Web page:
What is the difference between federal and state gun laws? Why do I need to understand both?
In these gun laws pages, we refer to both “federal gun laws” and “state gun laws.” The major difference between the two has to do with who makes the law, who prosecutes someone who violates the law, and what the penalty is for breaking the law.
One reason why it is important for you to know that there are these two sets of gun laws is so that you can understand all of the possible ways that the abuser might be breaking the law, and you can better protect yourself. Throughout this section, we will be referring mostly to state laws. Be sure to also read our Federal Gun Laws pages to see if any federal laws apply to your situation as well. You will need to read both state and federal laws to see which ones, if any, the abuser might be violating.
If you are calling the police because you believe the abuser has violated a gun law, you do not necessarily need to be able to tell the police which law was violated (state versus federal) but local police cannot arrest someone for violating federal law, only for violating state/local laws. Only federal law enforcement, the Bureau of Alcohol, Tobacco and Firearms (“ATF”), can arrest someone for violating federal laws. If the local police believe that a state law is being violated, they could arrest the abuser and hand the case over to the state prosecutor. If the local police believe a federal law is being violated, hopefully, the police department will notify the ATF or perhaps the U.S. Attorney’s office in your state (which is the federal prosecutor). For information on how you can contact ATF directly to report the violation of federal gun laws, go to Who do I notify if I think the abuser should not have a gun? If the abuser is breaking both state and federal laws, s/he might be prosecuted in both state and federal court.
What is the definition of a felony?
Throughout these gun law pages, we will refer to gun laws that make it illegal for someone convicted of a felony to have a gun. A felony is a more serious crime than a misdemeanor. It is defined under federal law and Connecticut state law as a crime that is punishable by a prison sentence of more than one year.1 However, you cannot always tell if someone was convicted of a felony only by looking at the amount of time s/he actually served in prison since sentences are often reduced or pled down. If you are unsure if the abuser was convicted of a felony, you might want to talk to the prosecutor who handled the criminal case against the abuser to find out or go to the local criminal courthouse and try to search the records.
1 18 USC § 3559; C.G.S.A. § 53a-25
I am a victim of domestic violence and the abuser has a gun. Is that legal?
It is illegal under Connecticut state law for a person to possess (have) a firearm or ammunition if any of the following are true:
- s/he has a final restraining or protective order issued against him/her from any state in a case involving the use, attempted use, or threatened use of physical force;
- s/he has been convicted of a felony;
- s/he has been convicted of illegal possession of a controlled substance on or after October 1, 2015;
- s/he has been convicted of any of the following misdemeanors within the past 20 years:
- criminally negligent homicide;
- assault in the third degree;
- assault of an elderly, blind, disabled or pregnant person or a person with intellectual disability;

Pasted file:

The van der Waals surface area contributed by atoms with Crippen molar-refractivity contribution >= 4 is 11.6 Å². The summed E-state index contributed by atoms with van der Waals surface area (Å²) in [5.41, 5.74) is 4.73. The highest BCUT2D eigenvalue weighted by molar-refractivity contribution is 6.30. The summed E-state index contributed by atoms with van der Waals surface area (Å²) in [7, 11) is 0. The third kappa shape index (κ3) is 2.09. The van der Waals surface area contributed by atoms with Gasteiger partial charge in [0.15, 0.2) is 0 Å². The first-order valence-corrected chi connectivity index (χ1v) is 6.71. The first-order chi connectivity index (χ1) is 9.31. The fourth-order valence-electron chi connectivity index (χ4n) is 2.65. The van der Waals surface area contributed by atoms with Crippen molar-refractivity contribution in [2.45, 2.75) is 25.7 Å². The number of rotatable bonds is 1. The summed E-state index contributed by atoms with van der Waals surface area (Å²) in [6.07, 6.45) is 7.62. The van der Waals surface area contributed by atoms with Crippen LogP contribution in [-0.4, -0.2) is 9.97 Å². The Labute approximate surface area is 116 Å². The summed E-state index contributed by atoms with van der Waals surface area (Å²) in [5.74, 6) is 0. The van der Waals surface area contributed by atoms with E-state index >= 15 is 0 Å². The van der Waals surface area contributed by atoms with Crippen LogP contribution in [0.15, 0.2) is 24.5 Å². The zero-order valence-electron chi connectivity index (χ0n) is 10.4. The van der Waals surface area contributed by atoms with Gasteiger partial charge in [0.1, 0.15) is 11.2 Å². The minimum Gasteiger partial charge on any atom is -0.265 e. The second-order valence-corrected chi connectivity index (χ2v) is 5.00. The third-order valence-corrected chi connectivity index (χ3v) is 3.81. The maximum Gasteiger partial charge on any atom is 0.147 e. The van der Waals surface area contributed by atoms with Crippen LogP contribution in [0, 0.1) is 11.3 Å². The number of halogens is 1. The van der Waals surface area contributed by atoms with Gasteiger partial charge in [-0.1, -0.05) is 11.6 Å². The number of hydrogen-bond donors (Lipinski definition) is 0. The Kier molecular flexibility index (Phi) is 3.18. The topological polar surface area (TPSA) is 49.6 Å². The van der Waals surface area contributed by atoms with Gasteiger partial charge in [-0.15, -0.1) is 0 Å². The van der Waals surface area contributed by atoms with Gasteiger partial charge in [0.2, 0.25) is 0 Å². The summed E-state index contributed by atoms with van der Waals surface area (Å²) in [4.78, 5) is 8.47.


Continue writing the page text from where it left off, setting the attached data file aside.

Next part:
- threatening in the second degree;
- reckless endangerment in the first degree;
- unlawful restraint in the second degree;
- riot in the first degree;
- riot in the second degree;
- inciting to riot;
- stalking in the second degree;
- s/he has been convicted as delinquent for a “serious juvenile offense;”
- s/he has been discharged from custody within the past 20 years after having been found not guilty of a crime by reason of mental disease or defect;
- s/he has been confined on or after October 1, 2013, in a hospital for persons with psychiatric disabilities within the past five years by order of a probate court, or within the past one year if the person already has a valid permit or certificate to carry firearms;
- s/he has been voluntarily admitted on or after October 1, 2013, to a hospital for persons with psychiatric disabilities or within the past six months for care and treatment of a psychiatric disability; Note: This does not apply if:
- the person voluntarily admitted him/herself for alcohol or drug dependency; or
- if the person is a police officer who voluntarily admitted him/herself and had his/her firearm returned for official use; or
- s/he has a final firearms seizure order issued against him/her;
- s/he has a risk protection order or risk protection investigation order issued against him/her;1 or
- s/he has been adjudicated as a “mental defective” or has been committed to a mental institution.2
In addition, a person can be denied a certificate to carry a revolver or pistol if any of the following are true:
- s/he meets any of the conditions listed above; or
- any of the following apply:
- s/he has an ex parte domestic violence relief from abuse order issued against him/her;
- s/he has an ex parte civil protection order due to sexual abuse, sexual assault, or stalking issued against him/her;
- s/he is under age 21; or
- s/he is an “alien” who is illegally or unlawfully in the United States.3
Also, federal laws, which apply to all states, restrict an abuser’s right to have a gun if s/he was convicted of a felony or a domestic violence misdemeanor or if you have a final protection order against him/her that meets certain requirements. Go to the Federal Gun Laws page to get more information.
1 C.G.S.A. § 53a-217(a)
2 C.G.S.A. § 53a-217(a)(7); 18 USC § 922(g)(4)
3 C.G.S.A. § 29-36f(b)